17. By a decision of 24 July 2009, the KCA admitted Z.'s appeal for examination on the merits.
18. On 6 October 2009 the KCA allowed Z's appeal, having found that there was no evidence that he had been informed of the hearing of 24 February 2009 and that, accordingly, the first-instance court had had no grounds to decide on the case pursuant to the default procedure. The KCA quashed the judgment of 24 February 2009 (see paragraph 15 above) and remitted the case to the SDC for fresh examination.
19. On 24 December 2009 the Supreme Court rejected a cassation appeal lodged by the applicant against the decision of 6 October 2009 as unsubstantiated.
20. On 28 September 2011 the SDC, having re-examined the case, found for the applicant and invalidated the sales contract. As it transpires from the case file, no appeal was lodged against that judgment.
21. In her submissions of 14 November 2013, the applicant stated that the judgment had not been enforced, but did not provide any documents or information as regards enforcement proceedings. Nor did she provide any documents or information in that regard in her submissions of 25 February 2018 (see paragraph 13 above).
22. The applicant complained under Article 3 of the Convention that she had been subjected to severe distress on account of her prolonged inability to recover her flat and personal possessions and the authorities' alleged failure to protect her rights and interests.
23. She further complained under Article 6 § 1 of the Convention and Article 1 of Protocol No. 1 of violations of the legal certainty principle and of her right of property, on account of the allegedly unjustified and unlawful quashing of the judgment of 24 February 2009 (see paragraph 15 above). The applicant also complained under the same provision that the Supreme Court's examination of her cassation appeal on 24 December 2009 (see paragraph 19 above) was not in accordance with the prescribed procedure.
24. The applicant complained under Article 8 of the Convention of the authorities' failure to investigate her criminal complaints regarding the purported intrusions into her flat and theft of her possessions.
25. The applicant complained under Article 13 of the Convention that she had no effective domestic remedy as regards her above complaints.
26. Finally, she complained, without relying on any provision of the Convention, that an unspecified police officer had tried to pressure her and her representative in connection with the present application.
27. The Court notes that one of the core issues raised by the applicant in the present case concerns the allegedly unjustified and unlawful quashing of the judgment in her favour dated 24 February 2009 (see paragraph 15 above). However, she failed to provide any evidence or persuasive arguments that the KCA's findings, set out in its decisions of 24 July and 6 October 2009 (see paragraphs 17-18 above), that Z.'s appeal had been admissible and that it had not been proven that he had been informed of the hearing of 24 February 2009, had been wrong or arbitrary. Thus, for the Court, there is no appearance of the proceedings having been unjustifiably reopened in the present case (see, mutatis mutandis, Kontsevych v. Ukraine, no. 9089/04, §§ 56-57, 16 February 2012). In any event, the applicant was eventually successful in the re-opened proceedings (see paragraph 20 above). Accordingly, the applicant's related complaints under Article 6 § 1 of the Convention and Article 1 of Protocol No. 1 must be rejected as being either manifestly ill-founded or incompatible ratione personae with the provisions of the Convention, pursuant to Article 35 §§ 3 (a) and 4.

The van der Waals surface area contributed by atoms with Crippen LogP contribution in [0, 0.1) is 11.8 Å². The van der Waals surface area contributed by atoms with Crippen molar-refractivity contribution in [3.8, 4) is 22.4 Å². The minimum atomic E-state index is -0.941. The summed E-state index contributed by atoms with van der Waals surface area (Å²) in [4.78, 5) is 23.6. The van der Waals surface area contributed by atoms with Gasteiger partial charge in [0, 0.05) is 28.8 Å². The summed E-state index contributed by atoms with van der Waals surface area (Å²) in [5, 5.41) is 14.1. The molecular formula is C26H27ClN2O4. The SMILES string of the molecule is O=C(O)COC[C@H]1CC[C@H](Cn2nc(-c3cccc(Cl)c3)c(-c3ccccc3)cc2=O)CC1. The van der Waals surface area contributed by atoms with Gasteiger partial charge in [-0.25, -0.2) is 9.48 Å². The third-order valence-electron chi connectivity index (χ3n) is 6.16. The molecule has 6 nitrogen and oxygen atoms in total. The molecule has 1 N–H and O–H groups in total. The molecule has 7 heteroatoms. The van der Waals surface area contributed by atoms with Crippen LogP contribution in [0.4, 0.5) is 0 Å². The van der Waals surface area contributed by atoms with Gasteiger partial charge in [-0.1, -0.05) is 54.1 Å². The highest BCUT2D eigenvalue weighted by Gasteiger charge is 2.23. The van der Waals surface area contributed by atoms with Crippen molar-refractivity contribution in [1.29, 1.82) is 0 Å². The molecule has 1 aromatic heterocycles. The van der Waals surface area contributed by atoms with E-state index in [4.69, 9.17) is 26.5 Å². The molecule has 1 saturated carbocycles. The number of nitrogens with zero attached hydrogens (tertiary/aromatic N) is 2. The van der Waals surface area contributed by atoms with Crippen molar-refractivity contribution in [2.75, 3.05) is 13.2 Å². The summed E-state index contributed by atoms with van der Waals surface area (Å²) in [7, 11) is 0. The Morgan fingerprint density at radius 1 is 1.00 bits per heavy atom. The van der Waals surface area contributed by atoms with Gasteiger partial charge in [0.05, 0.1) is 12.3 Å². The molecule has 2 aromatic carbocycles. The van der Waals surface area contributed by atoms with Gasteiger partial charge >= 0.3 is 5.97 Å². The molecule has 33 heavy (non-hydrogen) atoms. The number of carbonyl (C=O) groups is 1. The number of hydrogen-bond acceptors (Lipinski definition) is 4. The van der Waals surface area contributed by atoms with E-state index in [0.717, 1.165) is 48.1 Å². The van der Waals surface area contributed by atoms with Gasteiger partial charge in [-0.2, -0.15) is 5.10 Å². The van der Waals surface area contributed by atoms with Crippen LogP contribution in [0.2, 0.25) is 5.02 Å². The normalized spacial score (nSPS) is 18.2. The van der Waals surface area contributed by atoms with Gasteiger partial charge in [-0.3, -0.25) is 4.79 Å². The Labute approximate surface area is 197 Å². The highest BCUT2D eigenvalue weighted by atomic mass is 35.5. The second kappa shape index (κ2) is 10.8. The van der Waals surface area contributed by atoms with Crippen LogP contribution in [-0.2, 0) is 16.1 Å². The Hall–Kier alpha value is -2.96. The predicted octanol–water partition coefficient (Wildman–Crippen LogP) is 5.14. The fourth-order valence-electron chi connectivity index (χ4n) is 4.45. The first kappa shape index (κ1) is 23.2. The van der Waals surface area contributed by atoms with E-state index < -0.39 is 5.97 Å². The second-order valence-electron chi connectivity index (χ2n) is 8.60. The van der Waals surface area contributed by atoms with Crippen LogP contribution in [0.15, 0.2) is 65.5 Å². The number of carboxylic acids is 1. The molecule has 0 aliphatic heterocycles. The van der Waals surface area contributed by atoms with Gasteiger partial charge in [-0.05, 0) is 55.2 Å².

28. As to the applicant's complaints relating to the alleged intrusions into the flat and the theft or removal of her possessions, the Court notes that the applicant has provided no evidence that there actually was an intrusion into the flat; no detailed account or evidence of the damage caused to the flat because of the alleged intrusions; no detailed account of the possessions she allegedly lost and no evidence that the listed objects had been in the flat or that they had been removed from it. Furthermore, she did not provide copies of any decisions of the law-enforcement bodies regarding her criminal complaints, despite her grievances being mainly directed at the handling of those complaints, and did not inform the Court of any relevant developments after 27 January 2012, the date on which the law-enforcement bodies were instructed to re-examine her criminal applications (see paragraph 13 above). Nor did the applicant argue that she had been precluded from collecting and providing any such evidence in support of her allegations before the Court. Thus, even assuming that Article 8 of the Convention, on which the applicant relied in that regard, is applicable ratione materiae, this part of the applicant's complaints must also be rejected as being manifestly ill-founded, pursuant to Article 35 §§ 3 (a) and 4 of the Convention (compare and contrast Novoseletskiy v. Ukraine, no. 47148/99, §§ 32, 35 and 77, 22 February 2005, in which somewhat similar allegations were supported by a number of different pieces of evidence, notably witness statements).
29. Finally, the Court has examined the applicant's remaining complaints. However, having regard to all the material in its possession, and in so far as these complaints fall within the Court's jurisdiction, it finds that they do not disclose any appearance of a violation of the rights and freedoms set out in the Convention. It follows that these complaints must be rejected as being manifestly ill-founded, pursuant to Article 35 §§ 3 (a) and 4 of the Convention.
FOR THESE REASONS, THE COURT, UNANIMOUSLY,
Declares the application inadmissible.
Done in English and notified in writing on 21 February 2019.